Part 1 - Inherit the Wind Character List
Bertram Cates - A twenty-four-year-old science teacher and the defendant in the trial. A soft-spoken and humble man, Cates has been arrested for teaching his students the theory of evolution from biology textbook. His outlook on human knowledge is skeptical, and he wonders about the nature of the universe. IN DEPTH: As his jailer, Mr. Meeker, points out, Bertram Cates is not a criminal type. A quiet, unassuming twenty-four-year-old, Cates is innocent, naïve, and wondrous about the world—and he suffers emotionally as a result of the townspeople’s treatment of him. He struggles to stand up as an individual even as the crowd opposes his views and actions. Although he remains idealistic throughout Inherit the Wind, he often needs Drummond’s encouragement to persevere with his cause. Cates doubts himself at times, especially when Rachel pleads him to admit his guilt and beg forgiveness. In several instances in the play, Cates displays the humanity of an open, forgiving mind, as do the other evolutionists and progressives. Ironically, forgiveness comes more readily to Cates than to his staunchly Christian neighbors—foremost among them Reverend Brown, whose fire-and-brimstone sermons led Cates to abandon the church. Although Rachel unwittingly and unwillingly betrays Cates by testifying against him at Brady’s behest, he sympathizes with her pain as she becomes distraught during her time on the witness stand. In fact, Cates urges the court to dismiss Rachel from the stand, which denies her the chance to defend Cates when questioned by Drummond. In the end, when Cates leaves town with Rachel, we see that his trial has opened Rachel’s mind as well. Matthew Harrison Brady - A national political figure and a three-time loser in presidential campaigns who arrives in Hillsboro to lead the prosecution in Cates’s trial. A Christian fundamentalist and Nebraska native, Brady defends the literal truth of the Bible against what he labels Cates’s big-city agnosticism. Drummond, however, exposes the obvious contradictions of this viewpoint, much to Brady’s embarrassment. - IN DEPTH: At the beginning of Inherit the Wind, Brady arrives pompously, confident that the trial is as good as won. Scornful of the threat that Drummond might present to him as the opposing attorney, Brady exhibits hubris, or excessive pride, in failing to consider the prospect of his own humiliation. Playing on his home turf in rural Christian Tennessee, Brady basks in the glow of his simple-minded supporters’ praise. When Drummond undermines Brady’s authority, Brady breaks down, for he lacks the inner strength to reconsider his own beliefs and adjust to an unexpected challenge. We learn that Brady ran for president in three consecutive elections but never succeeded. This failure plagues him throughout his life and manifests itself during the trial. When Brady falls ill following his floundering responses to Drummond’s line of questioning, he deliriously spews forth the speech he had prepared for a possible presidential victory. Brady is a caricature of the real-life prosecutor William Jennings Bryan. Like Brady, Bryan lost three presidential elections and died shortly after the Scopes Monkey Trial. In Inherit the Wind, as in the national media in 1925, Brady’s / Bryan’s death symbolized the humiliation he suffered in the trial and the end of an obsolete brand of politics. Bryan was Democrat, but in the decades after his death, his party took on a more progressive, liberal stance. Not that conservative elements disappeared from American politics—they now exist as tenets of the Republican party. Although his politics and values are rigidly fundamentalist, Brady remains a complex character. Although he subscribes to a rather traditional brand of Christianity, he embraces more of the Bible than the Hillsboro preacher Reverend Brown does. When Brown harshly calls for eternal hellfire as punishment for Cates and all those who side with...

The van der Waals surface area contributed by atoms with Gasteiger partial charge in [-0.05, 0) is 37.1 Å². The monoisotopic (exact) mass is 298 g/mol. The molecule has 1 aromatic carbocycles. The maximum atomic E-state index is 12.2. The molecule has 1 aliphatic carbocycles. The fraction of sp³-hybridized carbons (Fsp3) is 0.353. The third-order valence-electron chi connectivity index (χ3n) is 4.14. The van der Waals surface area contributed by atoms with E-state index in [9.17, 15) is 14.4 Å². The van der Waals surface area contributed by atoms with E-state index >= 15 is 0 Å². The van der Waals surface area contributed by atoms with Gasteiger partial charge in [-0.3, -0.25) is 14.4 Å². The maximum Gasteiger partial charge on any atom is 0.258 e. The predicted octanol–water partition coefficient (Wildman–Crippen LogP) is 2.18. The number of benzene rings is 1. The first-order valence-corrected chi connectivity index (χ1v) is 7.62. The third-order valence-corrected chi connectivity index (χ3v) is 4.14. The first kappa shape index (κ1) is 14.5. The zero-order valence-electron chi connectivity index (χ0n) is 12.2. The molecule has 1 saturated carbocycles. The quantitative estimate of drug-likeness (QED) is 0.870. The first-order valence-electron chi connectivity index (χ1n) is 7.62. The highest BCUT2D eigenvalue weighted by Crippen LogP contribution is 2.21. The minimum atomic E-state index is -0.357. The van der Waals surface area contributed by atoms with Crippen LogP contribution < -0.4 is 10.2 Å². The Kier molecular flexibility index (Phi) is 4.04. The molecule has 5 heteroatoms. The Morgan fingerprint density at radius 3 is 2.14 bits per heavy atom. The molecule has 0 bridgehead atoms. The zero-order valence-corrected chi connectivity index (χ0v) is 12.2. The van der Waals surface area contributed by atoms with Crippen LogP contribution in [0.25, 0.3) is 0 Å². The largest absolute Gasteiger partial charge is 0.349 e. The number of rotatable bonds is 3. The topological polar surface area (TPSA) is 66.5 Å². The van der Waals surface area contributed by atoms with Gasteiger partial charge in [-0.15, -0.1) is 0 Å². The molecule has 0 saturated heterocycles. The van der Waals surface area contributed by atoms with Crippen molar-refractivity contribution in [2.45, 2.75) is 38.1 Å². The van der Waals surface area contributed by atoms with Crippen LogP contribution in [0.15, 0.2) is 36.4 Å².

Please join StudyMode to read the full document